Turmeric: Bitter Sweet Love

Fresh Peeled Turmeric

TURMERIC. I know its good for me, but I still resist.  Even with its long list of benefits. You know the ones I’m talk about—anti-cancer, inflammatory, the anti-everything spice.  All the cool kids are talking about it now. Turmeric is the amazing spice we need to embrace.  And we do! Ancient Vedic text dating at least 5000 years ago spoke highly of this golden spice. Turmeric is golden. Yay! No, seriously, yay yay yay!

The more we can continue to prove food to be medicinal the better. Let’s empower ourselves to towards building stronger immune systems through our food and spices.

Fresh Tumeric Peeled & UnpeeledTurmeric is a bitter, astringent, pungent in taste and a heating spice. It’s also a natural anti-biotic that supports the digestive system and purifies the blood.  Its fits well in the medicine cabinet as well as the kitchen pantry.  In Desi food, turmeric is used as coloring agent (as the color of a curry is just as integral as the taste) and a flavoring agent (a little goes a long way). Other ways it’s enjoyed is pickled and then eaten with your meal. Although, other spices like cumin and coriander have medicinal properties, growing up when someone had a cold, cough, swollen body part or winter was near turmeric was the go to spice to heal and prevent. It was always spoken of highly for all its wonders.

According to my teachers, the optimum way to use turmeric is fresh or in powder form rather than a pill, which isolates the single compound curcumin*. Consuming the actual spice is preferred as it engages our senses and brings a consciousness and an intention that a pill cannot manifest.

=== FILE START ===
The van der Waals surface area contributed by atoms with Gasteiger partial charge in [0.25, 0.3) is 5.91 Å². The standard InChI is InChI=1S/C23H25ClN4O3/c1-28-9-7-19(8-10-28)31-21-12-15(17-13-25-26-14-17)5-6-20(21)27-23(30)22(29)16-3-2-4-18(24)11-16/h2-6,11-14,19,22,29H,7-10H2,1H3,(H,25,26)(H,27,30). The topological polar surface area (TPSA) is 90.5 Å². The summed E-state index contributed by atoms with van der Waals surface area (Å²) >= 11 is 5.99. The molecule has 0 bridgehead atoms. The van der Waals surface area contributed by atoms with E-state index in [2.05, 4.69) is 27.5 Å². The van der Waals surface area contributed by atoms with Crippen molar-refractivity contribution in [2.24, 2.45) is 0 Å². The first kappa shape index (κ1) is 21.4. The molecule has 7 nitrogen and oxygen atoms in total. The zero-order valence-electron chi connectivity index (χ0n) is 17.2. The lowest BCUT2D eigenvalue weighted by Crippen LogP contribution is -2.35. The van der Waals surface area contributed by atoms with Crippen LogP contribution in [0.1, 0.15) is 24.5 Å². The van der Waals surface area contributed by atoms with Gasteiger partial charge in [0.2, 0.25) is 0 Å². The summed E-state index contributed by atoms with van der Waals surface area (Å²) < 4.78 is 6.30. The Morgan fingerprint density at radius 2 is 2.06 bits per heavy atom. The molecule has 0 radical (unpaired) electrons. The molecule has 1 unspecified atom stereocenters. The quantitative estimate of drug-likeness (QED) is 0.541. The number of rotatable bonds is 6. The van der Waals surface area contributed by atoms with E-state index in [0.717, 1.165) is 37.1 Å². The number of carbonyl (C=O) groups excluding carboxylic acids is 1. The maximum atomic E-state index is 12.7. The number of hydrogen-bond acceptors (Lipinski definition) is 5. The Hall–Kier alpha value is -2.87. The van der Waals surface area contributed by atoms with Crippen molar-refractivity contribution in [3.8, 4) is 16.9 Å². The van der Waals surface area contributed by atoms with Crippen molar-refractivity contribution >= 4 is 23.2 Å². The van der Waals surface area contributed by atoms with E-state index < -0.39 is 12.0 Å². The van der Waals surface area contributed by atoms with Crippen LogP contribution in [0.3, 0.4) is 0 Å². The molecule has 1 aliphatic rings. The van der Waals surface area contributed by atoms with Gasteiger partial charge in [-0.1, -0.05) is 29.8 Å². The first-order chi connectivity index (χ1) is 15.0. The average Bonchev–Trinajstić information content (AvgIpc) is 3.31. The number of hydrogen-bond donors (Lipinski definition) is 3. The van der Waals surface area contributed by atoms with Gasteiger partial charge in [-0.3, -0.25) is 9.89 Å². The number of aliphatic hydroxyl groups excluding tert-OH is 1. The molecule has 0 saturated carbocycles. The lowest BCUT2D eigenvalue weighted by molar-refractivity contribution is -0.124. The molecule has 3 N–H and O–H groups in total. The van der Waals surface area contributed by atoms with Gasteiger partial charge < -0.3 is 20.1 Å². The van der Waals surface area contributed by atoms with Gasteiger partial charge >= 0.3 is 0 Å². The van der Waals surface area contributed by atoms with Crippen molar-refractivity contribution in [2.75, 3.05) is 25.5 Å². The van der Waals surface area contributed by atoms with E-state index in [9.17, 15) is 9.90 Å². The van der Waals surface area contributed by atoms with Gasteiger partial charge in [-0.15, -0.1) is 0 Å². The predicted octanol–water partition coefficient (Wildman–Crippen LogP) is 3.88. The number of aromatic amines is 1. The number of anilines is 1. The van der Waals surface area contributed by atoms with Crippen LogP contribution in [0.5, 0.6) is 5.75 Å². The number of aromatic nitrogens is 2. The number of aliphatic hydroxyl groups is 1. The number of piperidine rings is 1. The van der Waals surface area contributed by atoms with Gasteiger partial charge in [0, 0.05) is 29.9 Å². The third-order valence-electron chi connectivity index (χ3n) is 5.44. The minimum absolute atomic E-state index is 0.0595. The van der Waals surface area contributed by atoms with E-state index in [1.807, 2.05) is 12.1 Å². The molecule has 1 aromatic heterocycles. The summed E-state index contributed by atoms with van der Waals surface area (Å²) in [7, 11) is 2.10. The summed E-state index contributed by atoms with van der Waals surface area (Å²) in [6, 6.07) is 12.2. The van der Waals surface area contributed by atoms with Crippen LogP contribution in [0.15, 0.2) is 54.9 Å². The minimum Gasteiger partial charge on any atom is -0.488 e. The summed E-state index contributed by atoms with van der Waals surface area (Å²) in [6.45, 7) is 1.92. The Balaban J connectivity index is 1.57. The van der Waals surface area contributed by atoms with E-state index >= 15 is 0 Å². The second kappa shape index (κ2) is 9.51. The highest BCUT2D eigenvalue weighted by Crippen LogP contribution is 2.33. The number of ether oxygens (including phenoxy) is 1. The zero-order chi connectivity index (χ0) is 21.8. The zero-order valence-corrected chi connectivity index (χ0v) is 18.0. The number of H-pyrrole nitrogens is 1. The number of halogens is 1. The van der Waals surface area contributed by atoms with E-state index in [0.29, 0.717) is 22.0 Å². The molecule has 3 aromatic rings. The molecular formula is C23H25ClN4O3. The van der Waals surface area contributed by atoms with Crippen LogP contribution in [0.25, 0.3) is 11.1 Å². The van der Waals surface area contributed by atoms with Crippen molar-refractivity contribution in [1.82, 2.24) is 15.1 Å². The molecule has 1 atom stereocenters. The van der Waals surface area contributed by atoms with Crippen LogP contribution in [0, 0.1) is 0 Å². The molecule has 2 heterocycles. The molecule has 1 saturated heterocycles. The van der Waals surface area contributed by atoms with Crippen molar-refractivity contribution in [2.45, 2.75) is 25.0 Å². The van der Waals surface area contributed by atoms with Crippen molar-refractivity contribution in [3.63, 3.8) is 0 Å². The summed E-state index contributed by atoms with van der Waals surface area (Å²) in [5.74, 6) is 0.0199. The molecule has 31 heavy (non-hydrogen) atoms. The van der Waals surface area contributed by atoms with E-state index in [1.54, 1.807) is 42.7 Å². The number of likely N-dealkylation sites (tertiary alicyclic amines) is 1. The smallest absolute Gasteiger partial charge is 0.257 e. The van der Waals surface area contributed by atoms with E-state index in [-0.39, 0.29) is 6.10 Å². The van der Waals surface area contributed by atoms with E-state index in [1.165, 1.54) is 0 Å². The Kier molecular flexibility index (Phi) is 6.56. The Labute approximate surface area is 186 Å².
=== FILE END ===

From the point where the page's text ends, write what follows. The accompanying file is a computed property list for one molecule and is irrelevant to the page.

Now, I rave about turmeric like I have completely incorporated this spice into my life, but I cannot tell a lie, I am not there yet. Yes, when I cook (mainly Desi food) turmeric is always involved helping to balance my food and bring with it a beautiful golden color. When I get sick, I try to take it, but every time I begin to mix honey and turmeric together, the childhood memories begin to flow. Childhood trauma and drama creates this push-pull energy of pure resistance.  Sometimes, I still take it, but it’s always after the cold has come, not before.

Ideally, like my Nana advised, this is a spice I need to eat a bit of daily. Like a vitamin because its that beneficial to my well-being.

I’m trying I’m trying (10 years later)! So, as I have been working on this post, I have started taking 1/4 tsp of golden honey aka haldhi & mhad every other day. So far so good. The more I take it the more I enjoy the flavor.  It feels good to know I am doing something so simple and easy towards the my well-being.

Here is how I made my golden honey mixture along with  some other turmeric recipes (and stories of trauma & drama) used in my household growing up. Give it a try and let me know what you think.

Golden Honey aka Haldhi & Mhad: A Bitter Sweet Immunity Booster I

Golden Milk aka Haldhi & Dhood: A Bitter Sweet Immunity Booster II

Golden Paste aka Haldhi & Namak: For External Inflammation—coming soon

Golden Mud: A Nourishing Face & Body Mask


Lad, Vasant and Frawley, David; The Yoga of Herbs: An Ayurvedic Guide to Herbal Medicine; Lotus Press, Santa Fe, New Mexico USA, 2001

*After righting this post I came across this great NY Times article by Catherine Price, Vitamins Hide the Low Quality of Our Food, where a recent study shows eating broccoli vs. it’s isolated compound is far more beneficial.  Imagine all the foods they still need to study. It sounds like common sense to me. Embrace the real deal!

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  1. Thanks for all the tumeric insight! I’m looking forward to reading more of your articles here and trying some of your bitter-sweet immunity boosters.

  2. Pingback: Golden Cake: Lebanese Tea Cake with Turmeric & Orange Blossom | Chit.Chaat.Chai

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